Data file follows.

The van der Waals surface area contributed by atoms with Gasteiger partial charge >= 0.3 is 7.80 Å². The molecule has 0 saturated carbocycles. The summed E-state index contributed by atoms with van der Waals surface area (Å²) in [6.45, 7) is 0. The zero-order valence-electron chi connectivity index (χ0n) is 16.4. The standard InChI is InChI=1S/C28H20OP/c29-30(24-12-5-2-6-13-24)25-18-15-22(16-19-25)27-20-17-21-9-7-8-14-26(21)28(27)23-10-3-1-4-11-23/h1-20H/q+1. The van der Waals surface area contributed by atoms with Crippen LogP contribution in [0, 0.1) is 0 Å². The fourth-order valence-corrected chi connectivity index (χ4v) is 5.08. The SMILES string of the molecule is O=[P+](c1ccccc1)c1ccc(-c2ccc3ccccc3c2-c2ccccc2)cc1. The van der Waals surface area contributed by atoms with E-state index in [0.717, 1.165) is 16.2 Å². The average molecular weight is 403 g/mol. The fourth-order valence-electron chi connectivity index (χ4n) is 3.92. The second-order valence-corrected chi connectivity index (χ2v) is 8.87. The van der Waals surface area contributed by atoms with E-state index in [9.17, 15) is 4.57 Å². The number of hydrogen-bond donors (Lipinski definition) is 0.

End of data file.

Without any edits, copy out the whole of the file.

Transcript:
The van der Waals surface area contributed by atoms with Gasteiger partial charge >= 0.3 is 7.80 Å². The molecule has 0 saturated carbocycles. The summed E-state index contributed by atoms with van der Waals surface area (Å²) in [6.45, 7) is 0. The zero-order valence-electron chi connectivity index (χ0n) is 16.4. The standard InChI is InChI=1S/C28H20OP/c29-30(24-12-5-2-6-13-24)25-18-15-22(16-19-25)27-20-17-21-9-7-8-14-26(21)28(27)23-10-3-1-4-11-23/h1-20H/q+1. The van der Waals surface area contributed by atoms with Crippen LogP contribution in [0, 0.1) is 0 Å². The fourth-order valence-corrected chi connectivity index (χ4v) is 5.08. The SMILES string of the molecule is O=[P+](c1ccccc1)c1ccc(-c2ccc3ccccc3c2-c2ccccc2)cc1. The van der Waals surface area contributed by atoms with E-state index in [0.717, 1.165) is 16.2 Å². The average molecular weight is 403 g/mol. The fourth-order valence-electron chi connectivity index (χ4n) is 3.92. The second-order valence-corrected chi connectivity index (χ2v) is 8.87. The van der Waals surface area contributed by atoms with E-state index in [9.17, 15) is 4.57 Å². The number of hydrogen-bond donors (Lipinski definition) is 0.